Ford also has options using radar built into the car that can let drivers make decisions in advance, such as the adaptive cruise control in which the driver pre-sets how much cushion he wants to give the car in front of him. When the car pulls up on another, it leaves 29 yards, 44 yards or 66 yards and slows to the speed of the car ahead until there is clear road.
Radar also can be used in a Ford to warn a driver backing out of a parking space about the approach of another car, which is handy when your car is between two SUVs. It has another sensor to tell a driver when another vehicle is in the driver's blind spot.
The other really fun thing to do with a Ford is to go kick the back of the 2013 Escape, or at least, pretend to kick the back of the car. That is because a kicking motion under the rear bumper will open the hatch, if someone standing there has the right key fob on them.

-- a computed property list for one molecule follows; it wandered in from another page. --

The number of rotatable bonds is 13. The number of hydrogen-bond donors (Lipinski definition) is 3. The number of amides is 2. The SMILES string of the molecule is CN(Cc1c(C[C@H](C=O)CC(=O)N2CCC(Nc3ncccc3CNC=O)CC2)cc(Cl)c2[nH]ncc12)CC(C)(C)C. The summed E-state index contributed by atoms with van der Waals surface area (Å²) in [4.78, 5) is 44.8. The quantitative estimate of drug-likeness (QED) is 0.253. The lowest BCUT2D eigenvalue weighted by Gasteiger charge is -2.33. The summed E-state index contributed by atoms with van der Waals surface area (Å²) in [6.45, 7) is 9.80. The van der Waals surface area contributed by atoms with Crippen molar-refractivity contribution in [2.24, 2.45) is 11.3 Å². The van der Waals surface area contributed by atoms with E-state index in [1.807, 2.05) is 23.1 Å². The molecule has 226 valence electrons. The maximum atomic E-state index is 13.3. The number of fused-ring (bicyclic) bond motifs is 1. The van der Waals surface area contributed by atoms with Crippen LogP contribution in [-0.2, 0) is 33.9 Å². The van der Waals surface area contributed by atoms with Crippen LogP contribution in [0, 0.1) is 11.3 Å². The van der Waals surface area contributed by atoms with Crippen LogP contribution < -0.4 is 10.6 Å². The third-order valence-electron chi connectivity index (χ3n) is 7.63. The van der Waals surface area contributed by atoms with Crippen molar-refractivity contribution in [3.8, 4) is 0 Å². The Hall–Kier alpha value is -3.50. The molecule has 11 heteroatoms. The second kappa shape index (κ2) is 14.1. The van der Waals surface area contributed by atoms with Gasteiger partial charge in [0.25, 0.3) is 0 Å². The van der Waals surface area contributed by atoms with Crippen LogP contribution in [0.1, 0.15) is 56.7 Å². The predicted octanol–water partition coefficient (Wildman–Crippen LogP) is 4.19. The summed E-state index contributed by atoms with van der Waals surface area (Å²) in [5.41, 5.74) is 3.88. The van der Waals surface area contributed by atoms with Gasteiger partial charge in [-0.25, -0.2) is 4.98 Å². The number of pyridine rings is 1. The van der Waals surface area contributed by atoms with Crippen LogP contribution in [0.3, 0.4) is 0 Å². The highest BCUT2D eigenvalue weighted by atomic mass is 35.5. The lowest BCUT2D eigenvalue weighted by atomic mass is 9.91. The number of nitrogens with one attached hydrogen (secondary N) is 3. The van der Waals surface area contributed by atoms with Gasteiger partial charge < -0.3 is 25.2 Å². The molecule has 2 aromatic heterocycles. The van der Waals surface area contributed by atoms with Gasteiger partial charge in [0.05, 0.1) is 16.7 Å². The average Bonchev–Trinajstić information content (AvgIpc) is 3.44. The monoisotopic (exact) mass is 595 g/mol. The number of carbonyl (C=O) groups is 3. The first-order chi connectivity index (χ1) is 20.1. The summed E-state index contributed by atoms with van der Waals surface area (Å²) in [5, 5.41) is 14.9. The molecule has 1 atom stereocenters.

To close the latch, do the little Rockette move again and down it goes. The vehicle even has a sensor to stop the liftgate from closing on your head if your son thinks it would be funny to make a kicking motion while you are loading the back.
The Buick Verano, one of the featured cars of the Pittsburgh auto show, has a display with so many widgets it makes you wonder when it wasn't enough just to know how fast you were going and how many revolutions the engine turned over every minute.
The Verano is a luxury sedan with access to FM radio, Internet radio, satellite radio, a personal music player like an iPod or MP3 player, Stitcher radio shows, the audio for television shows and podcasts on demand and access to the phone through Bluetooth audio.
Or, as the Buick website says, "With Buick IntelliLink, you are truly in command of your connected infotainment experience."